She intends to keep on searching for some sugar. “I don’t see why there’s such a stigma, if you’re getting what you want at the end of the day. You just have to keep looking. And always tell a friend where you’re going.”

Meanwhile, the cocktails are flowing and some of the other sugar babies are whooping like brides-to-be on a hen night.

“So, come on, how old was your oldest?” challenges Sharmaine, in her mid-twenties.

“Urgh, sometimes it’s best not to know,” says one of the women. “In his fifties,” says one. “Sixty,” says another. Sharmaine proudly trumps them all. “Sixty-four!” she beams. “And he was the first man to give me an orgasm! My sugar daddy was the best thing that ever happened to me.”

The sugar babies find this hilarious, but Sharmaine, a very tall, slim girl who wears braces on slightly buck teeth, wants to make a serious point. She came from a broken home and left when she was very young.

“I never had a father figure. I was always broke. I had to fend for myself. My sugar daddy was what was missing from my life. He taught me to sit up at the table. I used to dress like a hoodlum. Now I dress like a lady. He changed me into a butterfly.”

She insists it has been a positive experience. “All I ever wanted was braces. Once these are off, my smile’s good for ever.” Next, she plans a nose job. “Then I’m done with sugaring. I’ll get myself a nice 30-year-old man.”

The idea of a sugar daddy providing much more than just financial relief is something that, naturally, Seeking Arrangement is keen to promote.

“They teach. Your sugar daddy is a mentor, a protector,” suggests Brianna, an experienced sugar baby who claims to be 25, but could be in her late thirties.

“You’re not gold-digging,” she tells Sharmaine. “You’re goal-digging.”

‘With a sugar daddy, there’s no chance of a real relationship. It’s safer. There’s no fear of rejection’

This sparks a giggle from a woman from Estonia. “I am a gold-digger, actually,” she declares, to the alarm of the others. Their drinks pause at their lips, as if one of their number is about to say too much, but it’s a joke – she has a degree in mining engineering. “It’s about the minerals underground,” she winks. “But I like finding the gold.”

She is unapologetic about treating Seeking Arrangement as a career choice. She has two sugar daddies, aged “45 and fiftysomething. One regular one for shopping and travelling. One for £500 pay per meet.”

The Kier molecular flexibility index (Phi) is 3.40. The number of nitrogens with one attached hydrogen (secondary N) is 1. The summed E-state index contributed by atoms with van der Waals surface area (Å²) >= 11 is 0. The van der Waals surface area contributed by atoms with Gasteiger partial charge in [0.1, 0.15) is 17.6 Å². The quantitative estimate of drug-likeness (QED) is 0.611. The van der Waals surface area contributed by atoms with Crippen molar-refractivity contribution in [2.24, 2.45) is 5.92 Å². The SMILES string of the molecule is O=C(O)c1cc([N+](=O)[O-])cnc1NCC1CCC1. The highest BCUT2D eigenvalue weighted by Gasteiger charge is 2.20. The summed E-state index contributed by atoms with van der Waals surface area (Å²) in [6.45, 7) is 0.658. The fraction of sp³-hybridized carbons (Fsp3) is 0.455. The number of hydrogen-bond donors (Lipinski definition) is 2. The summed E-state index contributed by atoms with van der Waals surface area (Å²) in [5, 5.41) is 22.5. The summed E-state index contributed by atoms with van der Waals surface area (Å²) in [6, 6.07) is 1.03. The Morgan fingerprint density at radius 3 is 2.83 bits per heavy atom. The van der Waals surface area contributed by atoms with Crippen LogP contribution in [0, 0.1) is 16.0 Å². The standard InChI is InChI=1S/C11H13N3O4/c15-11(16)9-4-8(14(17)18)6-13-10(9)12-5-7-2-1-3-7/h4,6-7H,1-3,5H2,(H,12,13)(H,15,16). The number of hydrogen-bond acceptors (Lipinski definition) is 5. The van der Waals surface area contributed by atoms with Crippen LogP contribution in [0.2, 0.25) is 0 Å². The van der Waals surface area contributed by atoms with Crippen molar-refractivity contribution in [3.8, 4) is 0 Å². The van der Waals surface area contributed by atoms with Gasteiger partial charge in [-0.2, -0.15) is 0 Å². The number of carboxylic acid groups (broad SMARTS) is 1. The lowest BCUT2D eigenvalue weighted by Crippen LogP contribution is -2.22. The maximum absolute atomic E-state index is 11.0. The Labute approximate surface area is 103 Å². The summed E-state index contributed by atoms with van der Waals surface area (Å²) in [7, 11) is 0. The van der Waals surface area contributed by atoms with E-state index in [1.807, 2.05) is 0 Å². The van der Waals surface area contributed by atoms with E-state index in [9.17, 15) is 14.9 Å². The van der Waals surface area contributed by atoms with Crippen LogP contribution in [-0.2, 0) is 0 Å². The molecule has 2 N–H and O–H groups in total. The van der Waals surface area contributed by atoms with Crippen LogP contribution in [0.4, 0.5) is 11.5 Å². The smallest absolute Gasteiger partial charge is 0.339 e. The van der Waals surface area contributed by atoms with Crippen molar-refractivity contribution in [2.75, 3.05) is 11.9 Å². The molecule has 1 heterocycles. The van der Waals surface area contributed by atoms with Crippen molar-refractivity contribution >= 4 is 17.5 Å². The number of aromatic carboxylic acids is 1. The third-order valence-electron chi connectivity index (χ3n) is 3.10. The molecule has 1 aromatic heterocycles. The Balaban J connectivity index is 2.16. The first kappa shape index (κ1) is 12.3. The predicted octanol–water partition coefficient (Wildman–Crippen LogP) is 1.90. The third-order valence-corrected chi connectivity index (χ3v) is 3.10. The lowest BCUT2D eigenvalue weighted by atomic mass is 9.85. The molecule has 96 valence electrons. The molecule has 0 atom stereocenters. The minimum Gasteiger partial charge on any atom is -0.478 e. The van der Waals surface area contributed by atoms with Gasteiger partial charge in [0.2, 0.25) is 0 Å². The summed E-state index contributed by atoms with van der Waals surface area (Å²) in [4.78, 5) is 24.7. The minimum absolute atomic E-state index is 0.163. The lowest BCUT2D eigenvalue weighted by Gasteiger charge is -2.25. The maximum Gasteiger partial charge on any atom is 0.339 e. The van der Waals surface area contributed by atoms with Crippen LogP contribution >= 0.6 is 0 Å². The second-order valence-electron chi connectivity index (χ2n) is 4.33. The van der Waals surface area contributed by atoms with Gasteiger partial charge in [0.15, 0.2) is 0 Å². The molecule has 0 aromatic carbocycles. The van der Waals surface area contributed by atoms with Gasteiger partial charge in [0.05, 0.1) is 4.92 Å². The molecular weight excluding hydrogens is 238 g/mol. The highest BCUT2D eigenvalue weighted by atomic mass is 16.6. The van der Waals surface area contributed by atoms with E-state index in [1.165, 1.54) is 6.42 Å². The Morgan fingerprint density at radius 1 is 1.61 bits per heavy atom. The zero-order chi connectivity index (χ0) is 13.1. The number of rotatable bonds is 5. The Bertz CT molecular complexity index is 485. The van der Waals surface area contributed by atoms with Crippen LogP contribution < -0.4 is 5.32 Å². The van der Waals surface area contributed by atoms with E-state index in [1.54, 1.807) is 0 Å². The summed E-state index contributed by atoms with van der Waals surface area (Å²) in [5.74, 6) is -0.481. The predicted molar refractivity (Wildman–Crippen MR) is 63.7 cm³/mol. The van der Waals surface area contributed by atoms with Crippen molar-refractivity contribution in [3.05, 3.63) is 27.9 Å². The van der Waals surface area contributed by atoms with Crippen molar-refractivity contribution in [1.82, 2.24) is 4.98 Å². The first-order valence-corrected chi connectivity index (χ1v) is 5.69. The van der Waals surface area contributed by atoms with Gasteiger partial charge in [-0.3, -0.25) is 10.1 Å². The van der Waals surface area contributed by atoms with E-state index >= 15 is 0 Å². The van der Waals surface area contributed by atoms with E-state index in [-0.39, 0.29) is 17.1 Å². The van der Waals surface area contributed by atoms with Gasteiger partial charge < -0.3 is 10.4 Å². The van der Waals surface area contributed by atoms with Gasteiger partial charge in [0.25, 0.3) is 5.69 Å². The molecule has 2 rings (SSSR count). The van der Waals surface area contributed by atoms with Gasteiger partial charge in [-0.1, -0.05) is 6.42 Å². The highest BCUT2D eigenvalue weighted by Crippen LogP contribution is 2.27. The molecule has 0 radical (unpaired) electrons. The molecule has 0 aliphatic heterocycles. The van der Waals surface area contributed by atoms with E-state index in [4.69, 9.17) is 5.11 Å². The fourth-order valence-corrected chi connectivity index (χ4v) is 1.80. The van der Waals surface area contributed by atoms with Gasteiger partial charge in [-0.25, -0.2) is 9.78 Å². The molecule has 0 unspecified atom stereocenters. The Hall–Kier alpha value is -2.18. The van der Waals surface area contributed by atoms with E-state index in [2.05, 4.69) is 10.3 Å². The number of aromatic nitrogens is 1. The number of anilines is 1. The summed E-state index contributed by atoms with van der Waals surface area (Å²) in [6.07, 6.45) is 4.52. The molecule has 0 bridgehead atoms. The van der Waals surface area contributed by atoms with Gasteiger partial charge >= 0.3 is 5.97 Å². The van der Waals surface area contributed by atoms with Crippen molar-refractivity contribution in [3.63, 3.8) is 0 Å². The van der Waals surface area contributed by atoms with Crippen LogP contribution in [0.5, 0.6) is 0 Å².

“Why not?” she asks. “Right now I’m young. I’d say I’m good-looking. Life is tough. Women lose their looks. I might as well do it now while I can.”

Perplexingly, at least two of the glamorous young women claim they have no requirement for financial support. “I come from a seriously wealthy family. I don’t need the money, that’s for sure.” “Oh no, me neither,” says another. “I just want to have fun.”

Kati, 21, another Estonian, has a more thoughtful approach. She believes there’s more to it, that both sugar daddies and sugar babies are motivated by deeper, personal needs.

She has nurtured arrangements with four sugar daddies in their fifties in the Cambridge area, with four regular meets each week.

The most common criticism hurled against Seeking Arrangement is that it allows men to buy their way out of emotional commitment, but Kati suggests that is precisely the appeal for sugar babies like her.

She joined the site after having her heart broken by her ex-boyfriend. Embarking on relationships without the usual objectives of marriage or romance or children means the stakes are much lower, she says.

“Sometimes sugar daddies fade away, too, and you do feel left behind, but it’s still not as bad as being rejected by someone you like. There’s no chance of a real relationship. It’s safer. I don’t want to have a real relationship, so for me this works, because it doesn’t go to a personal level. In a relationship [you worry], ‘What if he leaves me behind?’ Whereas with a sugar daddy, it’s different.”

No fear of rejection?

“Yes, I suppose so.”

She disagrees that it is tantamount to prostitution, “because that’s when you have a client, you have sex and go. These are different. They are not personal relationships exactly, but you spend time together, talk every day. I think of them more as family friends, who give me advice. I feel sorry for them. They tend to be really nice people, but they’re lonely. They want conversation.”

Her strategy is not to get greedy. “I never go for the richest one. I feel the more money, the more risk. So I tend to look around £63,000,” she says, explaining her oddly specific salary preference. “Maybe a normal office person, who can value me.”

What perks has she enjoyed so far? She has most of her rent paid, she says.

“Now I’m trying to see if one of my sugar daddies is nice enough to buy me a new iPhone, because I broke mine last week.” Her screen is still cracked. So far, the hints have fallen on deaf ears.

At the end of the night, some of the women go on to a nightclub, while the rest go home, leaving just Urick and me, and the dregs of their strawberry daiquiris. I suggest that sugaring might not be all that she’s cracking it up to be. Her argument is that Seeking Arrangement doesn’t do romance; it deals in reality.

“There are psychos everywhere. There are psychos in this bar right now. There are people who are trying to screw you over and manipulate you at every corner of your life. We don’t want escorts. Seeking Arrangement does a few things to keep the water clean, but it is not our job to police who’s an escort and who’s not.

“My goal is to cultivate a community that promotes sugaring. That’s what tonight was about. Most people are looking at what I’ve got and wanting it. If they’re not getting what I’ve got, then they’re not doing it right.”